The “Textalyzer”: Making it easier to catch texting drivers
Smartphones have gone from novelty to commonplace over the last decade. Unfortunately, people texting and using social media while driving has also become commonplace. State legislatures across the country have passed laws barring texting while driving. These laws, however, have not had the intended impact. In fact, road deaths increased 8 percent in 2015, according to the National Safety Council.
In response, lawmakers in some states are escalating the battle against texting and driving. In New York, a bipartisan group of legislators is sponsoring a law that would allow police officers to use a new device, known as the “Textalyzer” after car crashes.
After an accident, police could use this device to determine whether the driver was texting, using social media or surfing the Internet while driving. Currently, law enforcement can get a warrant to get text records, and personal injury lawyers can subpoena phone companies for text records after an accident. The “Textalyzer”, however, would provide immediate feedback, similar to how a Breathalyzer works in a traffic stop for drunk driving.
Privacy concerns could pose obstacles for Textalyzer law
A device that quickly and accurately determines whether drivers were texting or surfing the Internet while driving could give drivers another incentive to put their phones down while driving. Many people, however, are concerned that a Textalyzer would infringe on privacy rights. In fact, in 2014 the Supreme Court unanimously held that the police could not search a cellphone without a warrant.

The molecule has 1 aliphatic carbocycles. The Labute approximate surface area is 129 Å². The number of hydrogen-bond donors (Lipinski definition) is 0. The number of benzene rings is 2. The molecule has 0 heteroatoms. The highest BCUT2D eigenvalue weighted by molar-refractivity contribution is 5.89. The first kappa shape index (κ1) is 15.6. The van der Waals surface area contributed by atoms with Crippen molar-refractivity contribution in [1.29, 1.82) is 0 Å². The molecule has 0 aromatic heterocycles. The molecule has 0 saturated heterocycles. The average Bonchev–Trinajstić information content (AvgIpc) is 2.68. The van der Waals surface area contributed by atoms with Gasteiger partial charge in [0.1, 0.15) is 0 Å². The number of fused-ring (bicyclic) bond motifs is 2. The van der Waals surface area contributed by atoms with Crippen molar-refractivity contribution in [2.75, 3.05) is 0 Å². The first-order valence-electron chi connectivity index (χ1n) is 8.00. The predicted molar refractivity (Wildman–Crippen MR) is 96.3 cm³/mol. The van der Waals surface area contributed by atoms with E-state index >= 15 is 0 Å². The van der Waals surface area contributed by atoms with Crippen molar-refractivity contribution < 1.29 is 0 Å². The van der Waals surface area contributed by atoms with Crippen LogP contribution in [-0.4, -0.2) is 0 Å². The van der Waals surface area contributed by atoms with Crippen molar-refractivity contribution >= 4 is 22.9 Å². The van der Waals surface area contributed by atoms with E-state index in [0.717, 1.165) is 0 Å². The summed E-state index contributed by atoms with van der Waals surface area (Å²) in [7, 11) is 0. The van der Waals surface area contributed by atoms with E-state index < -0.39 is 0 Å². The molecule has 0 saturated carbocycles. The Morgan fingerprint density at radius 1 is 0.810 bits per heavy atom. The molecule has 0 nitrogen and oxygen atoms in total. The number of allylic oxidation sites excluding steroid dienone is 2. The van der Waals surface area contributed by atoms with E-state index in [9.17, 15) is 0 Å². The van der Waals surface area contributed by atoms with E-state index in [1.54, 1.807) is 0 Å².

For these and other reasons, many believe that using a Textalyzer without a warrant would be unconstitutional. In response, proponents of the bill make two claims:
- A Textalyzer would not look at the content of a text, but simply whether the driver sent or received a text while driving
- State lawmakers could make the Textalyzer similar to “implied consent” drunk driving laws that are already on the books
The Textalyzer bill has not passed the New York legislature. Even if it such a bill were to become law, it would still likely have to face scrutiny from the courts. With this said, it will be interesting to see how lawmakers react to the texting and driving phenomenon in the coming years.
Any person who has been injured by a distracted or otherwise negligent driver should talk to an experienced personal injury lawyer. I am attorney Steve Crell. For decades, I have helped people across Indianapolis and beyond recover full compensation after an accident.
Source: Texting and Driving? Watch Out for the Textalyzer, New York Times, by Matt Richtel, April 27, 2016